image source: aiyelpost.com/finance/simple-livingMoney has a funny way of finding its way into close relationships. Previously we've discussed how money makes you a worse parent, how it can make people less sensitive to others, and how men are more likely to go into debt to compete for mates. Research shows that a people view those who save their money as more attractive than those who spend their money. You can read more about how being a saver influences perceptions of things like workout habits over at MarketWatch. 


Men: Play Guitar to Get a Date?

I was recently talking to a (male) friend from college, reminiscing about how all the guys in the dorms wanted to learn how to play guitar because we thought that it would increase our odds of landing a lady. Is it really true that women find guitar players attractive? Two recent studies have attempted to answer this question.

The first study, conducted in France, enlisted a young male research assistant who was highly attractive.1 He was not aware of the study’s hypotheses. His task was to systematically approach 300 similarly-aged women who were walking alone across a particular walkway and passing him (that is, he was told not to select only women he was attracted to). When a woman walked by, he asked for her phone number, saying that he would like to call her later so that they could go out and get a drink together.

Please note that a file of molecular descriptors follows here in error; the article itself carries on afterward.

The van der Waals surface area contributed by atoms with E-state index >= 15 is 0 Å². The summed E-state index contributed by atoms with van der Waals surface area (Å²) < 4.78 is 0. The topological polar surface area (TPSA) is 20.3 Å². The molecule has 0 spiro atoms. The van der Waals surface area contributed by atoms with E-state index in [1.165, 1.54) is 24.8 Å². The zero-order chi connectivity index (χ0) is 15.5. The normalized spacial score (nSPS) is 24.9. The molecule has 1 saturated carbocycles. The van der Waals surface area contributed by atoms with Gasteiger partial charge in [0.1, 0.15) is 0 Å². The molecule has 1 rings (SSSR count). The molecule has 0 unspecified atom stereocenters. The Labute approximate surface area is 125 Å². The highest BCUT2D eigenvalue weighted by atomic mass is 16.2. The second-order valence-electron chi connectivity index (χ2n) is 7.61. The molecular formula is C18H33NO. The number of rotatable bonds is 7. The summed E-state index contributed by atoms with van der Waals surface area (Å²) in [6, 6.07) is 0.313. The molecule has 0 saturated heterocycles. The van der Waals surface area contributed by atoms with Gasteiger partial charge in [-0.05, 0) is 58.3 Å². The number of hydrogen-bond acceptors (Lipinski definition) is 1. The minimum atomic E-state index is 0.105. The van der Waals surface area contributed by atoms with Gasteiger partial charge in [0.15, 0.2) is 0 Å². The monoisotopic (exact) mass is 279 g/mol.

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Shave It Off! Baldness Boosts Your Manly Image

Bald may or may not be beautiful, but it definitely is manly according to recent research.1 Participants were asked to rate photographs of men who either had a full head of hair or a shaven head (the hair was digitally edited away). The bald versions of men were consistently rated as more dominant than the men with full locks.  The men with shaved scalps were also perceived as taller, older, and stronger, but less attractive, than their full-haired counterparts. Consistent with prior findings, participants rated men with thinning hair least favorably on all attributes.